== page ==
I am not generally a fan of whiskies finished in red wine casks. A lot of this is Glenmorangie and Murray McDavid/Bruichladdich’s fault, but when I see that a whisky has been finished in a red wine cask I assume the worst. That said, peated malts seem to survive such encounters the best and this here is a Caol Ila. Like Friday’s Ardbeg, this was bottled by Malts of Scotland for van Zuylen in their “Dunes An Oir” series (Gaelic for “dunes of gold”, I believe) and it was finished in a Banyuls cask. Banyuls is a sweet, fortified wine, and so, in theory, at least, it may end up closer to a sherry or madeira finish than to a regular red wine finish. I think this was matured for 15 years in a bourbon cask and probably only saw a very brief “finish” in the wine cask—I’m guess the original cask was bourbon both from the outturn and on the basis that it’s unlikely anyone would do a wine finish on top of sherry maturation. Anyway, this is a rusty red in the glass—let’s see what it’s like on the nose and palate. Continue reading
Since I started the week with Ardbeg. I might as well end it with Ardbeg too. This is from a sherry cask and was also bottled by Malts of Scotland for van Zuylen’s Dunes An Oir series. Given how rare indie Ardbegs of any kind are, leave alone from sherry casks, and given how manic the market for Ardbeg usually is, you might expect this to have to sold out double-quick. But as of my writing this is still available. Have the distillery’s own annual shenanigans finally begun to puncture some of its mystique? Probably not, but one can hope. Still, you’d think whisky geeks tired of NAS Ardbeg with tall tales and funny names attached might be attracted anyway to a 17 yo at cask strength from a bespoke bottler. No, I’m not trying to give you the hard sell on behalf of the retailer; just trying to wrap my head around the vagaries of the whisky market.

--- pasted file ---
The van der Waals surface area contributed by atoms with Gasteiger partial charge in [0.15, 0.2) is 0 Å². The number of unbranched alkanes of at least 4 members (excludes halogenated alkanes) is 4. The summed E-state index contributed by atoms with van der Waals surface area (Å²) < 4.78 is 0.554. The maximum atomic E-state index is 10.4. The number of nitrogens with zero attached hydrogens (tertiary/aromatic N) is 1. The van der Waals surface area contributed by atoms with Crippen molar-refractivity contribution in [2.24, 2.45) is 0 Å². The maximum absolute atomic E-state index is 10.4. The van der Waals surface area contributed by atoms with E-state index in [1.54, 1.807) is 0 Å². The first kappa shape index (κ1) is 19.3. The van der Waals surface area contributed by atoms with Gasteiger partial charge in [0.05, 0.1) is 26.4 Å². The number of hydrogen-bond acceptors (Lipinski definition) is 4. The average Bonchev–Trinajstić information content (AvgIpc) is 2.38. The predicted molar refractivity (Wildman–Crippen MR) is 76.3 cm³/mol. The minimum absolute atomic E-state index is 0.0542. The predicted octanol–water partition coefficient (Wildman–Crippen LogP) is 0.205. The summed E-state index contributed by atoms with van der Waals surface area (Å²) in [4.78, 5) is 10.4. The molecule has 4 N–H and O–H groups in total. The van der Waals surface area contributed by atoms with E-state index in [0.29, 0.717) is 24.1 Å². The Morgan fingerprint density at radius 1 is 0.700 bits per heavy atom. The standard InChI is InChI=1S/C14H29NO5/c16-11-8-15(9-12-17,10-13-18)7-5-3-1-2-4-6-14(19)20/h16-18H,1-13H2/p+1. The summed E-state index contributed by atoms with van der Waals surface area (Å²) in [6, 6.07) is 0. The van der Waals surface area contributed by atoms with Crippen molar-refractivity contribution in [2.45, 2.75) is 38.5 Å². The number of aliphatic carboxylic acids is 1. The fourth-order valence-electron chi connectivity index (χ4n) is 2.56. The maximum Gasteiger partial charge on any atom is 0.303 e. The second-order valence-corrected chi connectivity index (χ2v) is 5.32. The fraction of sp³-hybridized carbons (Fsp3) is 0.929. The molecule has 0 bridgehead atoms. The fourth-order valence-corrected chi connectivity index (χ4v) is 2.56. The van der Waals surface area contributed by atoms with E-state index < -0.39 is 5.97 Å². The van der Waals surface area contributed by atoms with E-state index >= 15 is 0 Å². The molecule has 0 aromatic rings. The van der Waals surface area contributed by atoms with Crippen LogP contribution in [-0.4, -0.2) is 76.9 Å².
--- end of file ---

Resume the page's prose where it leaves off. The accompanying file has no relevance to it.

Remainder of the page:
Anyway, let’s see what this is like. Continue reading
Caperdonich was shuttered in 2002 and demolished in 2010. It is about as dead as a distillery can be. There’s still a fair bit of its malt from the years before closure floating around though and I hope some of it is being allowed to mature to a far greater age. As most whisky geeks know, old Caperdonichs from the 1960s and 1970s can be some of the most delightful and complexly fruity whiskies of them all. While this doubtless has a lot to do with older production regimes and barley varieties and so on, it would be interesting to find out how similar or different whisky distilled there in in later decades might be if allowed to reach similarly ripe old ages.
That said, I’ve enjoyed a number of teenaged Caperdonichs from the 1990s (see this 18 yo, for example). If this one, bottled by Malts of Scotland for the Dutch retailer, van Zuylen, is as good as those I’ll be happy enough. Continue reading